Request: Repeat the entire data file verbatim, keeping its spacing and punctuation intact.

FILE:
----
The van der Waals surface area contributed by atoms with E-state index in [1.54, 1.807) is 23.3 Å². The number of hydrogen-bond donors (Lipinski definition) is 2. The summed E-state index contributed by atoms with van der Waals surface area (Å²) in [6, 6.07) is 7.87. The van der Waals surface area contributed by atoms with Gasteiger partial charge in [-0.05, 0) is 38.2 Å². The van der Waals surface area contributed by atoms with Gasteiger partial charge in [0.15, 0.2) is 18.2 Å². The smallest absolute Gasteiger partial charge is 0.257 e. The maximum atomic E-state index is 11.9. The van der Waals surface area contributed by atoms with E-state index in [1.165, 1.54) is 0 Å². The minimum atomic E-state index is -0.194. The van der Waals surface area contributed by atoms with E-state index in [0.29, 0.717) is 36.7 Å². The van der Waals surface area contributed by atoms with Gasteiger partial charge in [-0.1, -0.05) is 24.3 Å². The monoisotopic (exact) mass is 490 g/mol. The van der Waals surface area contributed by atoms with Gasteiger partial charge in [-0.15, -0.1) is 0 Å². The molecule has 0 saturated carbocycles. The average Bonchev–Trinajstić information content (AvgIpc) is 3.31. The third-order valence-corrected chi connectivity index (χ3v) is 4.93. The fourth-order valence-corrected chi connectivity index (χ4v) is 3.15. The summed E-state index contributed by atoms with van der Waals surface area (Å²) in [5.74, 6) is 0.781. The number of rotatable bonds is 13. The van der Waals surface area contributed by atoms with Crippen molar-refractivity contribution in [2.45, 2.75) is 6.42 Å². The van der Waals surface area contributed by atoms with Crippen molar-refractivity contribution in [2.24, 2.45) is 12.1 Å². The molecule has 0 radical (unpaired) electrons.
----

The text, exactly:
The van der Waals surface area contributed by atoms with E-state index in [1.54, 1.807) is 23.3 Å². The number of hydrogen-bond donors (Lipinski definition) is 2. The summed E-state index contributed by atoms with van der Waals surface area (Å²) in [6, 6.07) is 7.87. The van der Waals surface area contributed by atoms with Gasteiger partial charge in [-0.05, 0) is 38.2 Å². The van der Waals surface area contributed by atoms with Gasteiger partial charge in [0.15, 0.2) is 18.2 Å². The smallest absolute Gasteiger partial charge is 0.257 e. The maximum atomic E-state index is 11.9. The van der Waals surface area contributed by atoms with E-state index in [1.165, 1.54) is 0 Å². The minimum atomic E-state index is -0.194. The van der Waals surface area contributed by atoms with E-state index in [0.29, 0.717) is 36.7 Å². The van der Waals surface area contributed by atoms with Gasteiger partial charge in [-0.1, -0.05) is 24.3 Å². The monoisotopic (exact) mass is 490 g/mol. The van der Waals surface area contributed by atoms with Gasteiger partial charge in [-0.15, -0.1) is 0 Å². The molecule has 0 saturated carbocycles. The average Bonchev–Trinajstić information content (AvgIpc) is 3.31. The third-order valence-corrected chi connectivity index (χ3v) is 4.93. The fourth-order valence-corrected chi connectivity index (χ4v) is 3.15. The summed E-state index contributed by atoms with van der Waals surface area (Å²) in [5.74, 6) is 0.781. The number of rotatable bonds is 13. The van der Waals surface area contributed by atoms with Crippen molar-refractivity contribution in [2.45, 2.75) is 6.42 Å². The van der Waals surface area contributed by atoms with Crippen molar-refractivity contribution in [2.24, 2.45) is 12.1 Å². The molecule has 0 radical (unpaired) electrons.